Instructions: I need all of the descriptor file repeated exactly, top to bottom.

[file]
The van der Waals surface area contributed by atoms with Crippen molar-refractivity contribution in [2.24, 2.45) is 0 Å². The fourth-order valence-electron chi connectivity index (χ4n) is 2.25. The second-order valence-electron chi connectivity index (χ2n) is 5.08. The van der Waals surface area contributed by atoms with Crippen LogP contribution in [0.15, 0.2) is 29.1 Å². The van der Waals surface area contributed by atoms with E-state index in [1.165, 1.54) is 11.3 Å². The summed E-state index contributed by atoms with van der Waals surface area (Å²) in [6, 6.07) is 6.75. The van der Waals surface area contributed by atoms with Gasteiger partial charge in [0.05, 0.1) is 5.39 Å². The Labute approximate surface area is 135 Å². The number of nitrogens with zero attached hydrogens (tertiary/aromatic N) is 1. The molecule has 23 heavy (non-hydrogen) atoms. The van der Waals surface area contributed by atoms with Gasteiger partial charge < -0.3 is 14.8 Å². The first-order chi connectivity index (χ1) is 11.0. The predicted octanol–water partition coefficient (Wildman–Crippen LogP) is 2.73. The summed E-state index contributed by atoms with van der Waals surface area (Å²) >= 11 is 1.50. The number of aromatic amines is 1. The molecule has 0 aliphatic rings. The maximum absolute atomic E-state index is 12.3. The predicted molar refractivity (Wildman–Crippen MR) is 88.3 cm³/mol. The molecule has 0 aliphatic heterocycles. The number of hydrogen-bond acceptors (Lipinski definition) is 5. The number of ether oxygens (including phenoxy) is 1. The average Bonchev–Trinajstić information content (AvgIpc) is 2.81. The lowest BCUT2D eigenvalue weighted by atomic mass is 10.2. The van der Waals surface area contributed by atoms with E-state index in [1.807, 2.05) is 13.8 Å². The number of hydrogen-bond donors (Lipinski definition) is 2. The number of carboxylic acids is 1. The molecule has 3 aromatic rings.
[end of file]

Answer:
The van der Waals surface area contributed by atoms with Crippen molar-refractivity contribution in [2.24, 2.45) is 0 Å². The fourth-order valence-electron chi connectivity index (χ4n) is 2.25. The second-order valence-electron chi connectivity index (χ2n) is 5.08. The van der Waals surface area contributed by atoms with Crippen LogP contribution in [0.15, 0.2) is 29.1 Å². The van der Waals surface area contributed by atoms with E-state index in [1.165, 1.54) is 11.3 Å². The summed E-state index contributed by atoms with van der Waals surface area (Å²) in [6, 6.07) is 6.75. The van der Waals surface area contributed by atoms with Gasteiger partial charge in [0.05, 0.1) is 5.39 Å². The Labute approximate surface area is 135 Å². The number of nitrogens with zero attached hydrogens (tertiary/aromatic N) is 1. The molecule has 23 heavy (non-hydrogen) atoms. The van der Waals surface area contributed by atoms with Gasteiger partial charge < -0.3 is 14.8 Å². The first-order chi connectivity index (χ1) is 11.0. The predicted octanol–water partition coefficient (Wildman–Crippen LogP) is 2.73. The summed E-state index contributed by atoms with van der Waals surface area (Å²) >= 11 is 1.50. The number of aromatic amines is 1. The molecule has 0 aliphatic rings. The maximum absolute atomic E-state index is 12.3. The predicted molar refractivity (Wildman–Crippen MR) is 88.3 cm³/mol. The molecule has 0 aliphatic heterocycles. The number of hydrogen-bond acceptors (Lipinski definition) is 5. The number of ether oxygens (including phenoxy) is 1. The average Bonchev–Trinajstić information content (AvgIpc) is 2.81. The lowest BCUT2D eigenvalue weighted by atomic mass is 10.2. The van der Waals surface area contributed by atoms with E-state index in [1.807, 2.05) is 13.8 Å². The number of hydrogen-bond donors (Lipinski definition) is 2. The number of carboxylic acids is 1. The molecule has 3 aromatic rings.